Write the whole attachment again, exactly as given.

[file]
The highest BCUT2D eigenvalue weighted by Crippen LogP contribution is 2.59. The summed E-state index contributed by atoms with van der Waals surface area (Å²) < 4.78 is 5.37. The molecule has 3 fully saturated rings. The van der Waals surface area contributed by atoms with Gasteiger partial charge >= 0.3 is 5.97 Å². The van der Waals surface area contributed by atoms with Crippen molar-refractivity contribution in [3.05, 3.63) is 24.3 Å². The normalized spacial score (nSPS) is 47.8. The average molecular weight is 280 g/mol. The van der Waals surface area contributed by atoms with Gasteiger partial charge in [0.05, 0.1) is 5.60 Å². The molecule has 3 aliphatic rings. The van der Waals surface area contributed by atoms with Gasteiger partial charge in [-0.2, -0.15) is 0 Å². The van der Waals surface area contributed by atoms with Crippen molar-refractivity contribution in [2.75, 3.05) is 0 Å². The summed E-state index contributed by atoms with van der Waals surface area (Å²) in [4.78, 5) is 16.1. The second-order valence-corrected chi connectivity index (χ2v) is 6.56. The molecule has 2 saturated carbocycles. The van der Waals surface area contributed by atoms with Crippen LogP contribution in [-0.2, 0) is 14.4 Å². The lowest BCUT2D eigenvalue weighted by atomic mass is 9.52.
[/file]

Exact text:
The highest BCUT2D eigenvalue weighted by Crippen LogP contribution is 2.59. The summed E-state index contributed by atoms with van der Waals surface area (Å²) < 4.78 is 5.37. The molecule has 3 fully saturated rings. The van der Waals surface area contributed by atoms with Gasteiger partial charge >= 0.3 is 5.97 Å². The van der Waals surface area contributed by atoms with Crippen molar-refractivity contribution in [3.05, 3.63) is 24.3 Å². The normalized spacial score (nSPS) is 47.8. The average molecular weight is 280 g/mol. The van der Waals surface area contributed by atoms with Gasteiger partial charge in [0.05, 0.1) is 5.60 Å². The molecule has 3 aliphatic rings. The van der Waals surface area contributed by atoms with Gasteiger partial charge in [-0.2, -0.15) is 0 Å². The van der Waals surface area contributed by atoms with Crippen molar-refractivity contribution in [2.75, 3.05) is 0 Å². The summed E-state index contributed by atoms with van der Waals surface area (Å²) in [4.78, 5) is 16.1. The second-order valence-corrected chi connectivity index (χ2v) is 6.56. The molecule has 2 saturated carbocycles. The van der Waals surface area contributed by atoms with Crippen LogP contribution in [-0.2, 0) is 14.4 Å². The lowest BCUT2D eigenvalue weighted by atomic mass is 9.52.